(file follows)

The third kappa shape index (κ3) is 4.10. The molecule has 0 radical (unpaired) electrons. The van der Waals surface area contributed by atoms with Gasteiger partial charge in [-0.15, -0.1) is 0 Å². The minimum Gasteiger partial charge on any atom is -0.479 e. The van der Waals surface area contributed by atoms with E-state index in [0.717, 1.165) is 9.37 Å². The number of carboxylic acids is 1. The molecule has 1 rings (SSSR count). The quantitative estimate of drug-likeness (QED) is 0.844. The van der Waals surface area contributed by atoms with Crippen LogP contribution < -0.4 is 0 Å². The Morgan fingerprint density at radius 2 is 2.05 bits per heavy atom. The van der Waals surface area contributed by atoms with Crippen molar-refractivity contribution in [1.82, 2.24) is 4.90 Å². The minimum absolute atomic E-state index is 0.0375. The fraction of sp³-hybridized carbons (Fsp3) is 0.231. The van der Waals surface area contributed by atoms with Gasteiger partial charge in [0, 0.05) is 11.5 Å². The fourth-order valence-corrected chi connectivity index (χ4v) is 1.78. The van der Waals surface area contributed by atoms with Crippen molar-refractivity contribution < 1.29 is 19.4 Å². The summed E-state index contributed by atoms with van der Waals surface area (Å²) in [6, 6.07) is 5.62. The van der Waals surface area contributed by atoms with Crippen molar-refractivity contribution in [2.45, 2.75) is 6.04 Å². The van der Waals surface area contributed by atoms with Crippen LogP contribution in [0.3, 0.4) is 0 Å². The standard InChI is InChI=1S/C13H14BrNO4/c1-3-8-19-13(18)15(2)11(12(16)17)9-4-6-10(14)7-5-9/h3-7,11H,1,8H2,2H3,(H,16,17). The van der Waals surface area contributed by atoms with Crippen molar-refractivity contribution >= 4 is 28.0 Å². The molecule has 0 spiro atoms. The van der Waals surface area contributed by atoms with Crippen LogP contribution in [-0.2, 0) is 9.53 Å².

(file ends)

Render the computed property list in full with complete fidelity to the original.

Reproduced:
The third kappa shape index (κ3) is 4.10. The molecule has 0 radical (unpaired) electrons. The van der Waals surface area contributed by atoms with Gasteiger partial charge in [-0.15, -0.1) is 0 Å². The minimum Gasteiger partial charge on any atom is -0.479 e. The van der Waals surface area contributed by atoms with E-state index in [0.717, 1.165) is 9.37 Å². The number of carboxylic acids is 1. The molecule has 1 rings (SSSR count). The quantitative estimate of drug-likeness (QED) is 0.844. The van der Waals surface area contributed by atoms with Crippen LogP contribution < -0.4 is 0 Å². The Morgan fingerprint density at radius 2 is 2.05 bits per heavy atom. The van der Waals surface area contributed by atoms with Crippen molar-refractivity contribution in [1.82, 2.24) is 4.90 Å². The minimum absolute atomic E-state index is 0.0375. The fraction of sp³-hybridized carbons (Fsp3) is 0.231. The van der Waals surface area contributed by atoms with Gasteiger partial charge in [0, 0.05) is 11.5 Å². The fourth-order valence-corrected chi connectivity index (χ4v) is 1.78. The van der Waals surface area contributed by atoms with Crippen molar-refractivity contribution < 1.29 is 19.4 Å². The summed E-state index contributed by atoms with van der Waals surface area (Å²) in [6, 6.07) is 5.62. The van der Waals surface area contributed by atoms with Crippen molar-refractivity contribution in [2.45, 2.75) is 6.04 Å². The van der Waals surface area contributed by atoms with Crippen LogP contribution in [0.3, 0.4) is 0 Å². The standard InChI is InChI=1S/C13H14BrNO4/c1-3-8-19-13(18)15(2)11(12(16)17)9-4-6-10(14)7-5-9/h3-7,11H,1,8H2,2H3,(H,16,17). The van der Waals surface area contributed by atoms with Crippen molar-refractivity contribution >= 4 is 28.0 Å². The molecule has 0 spiro atoms. The van der Waals surface area contributed by atoms with Crippen LogP contribution in [-0.2, 0) is 9.53 Å².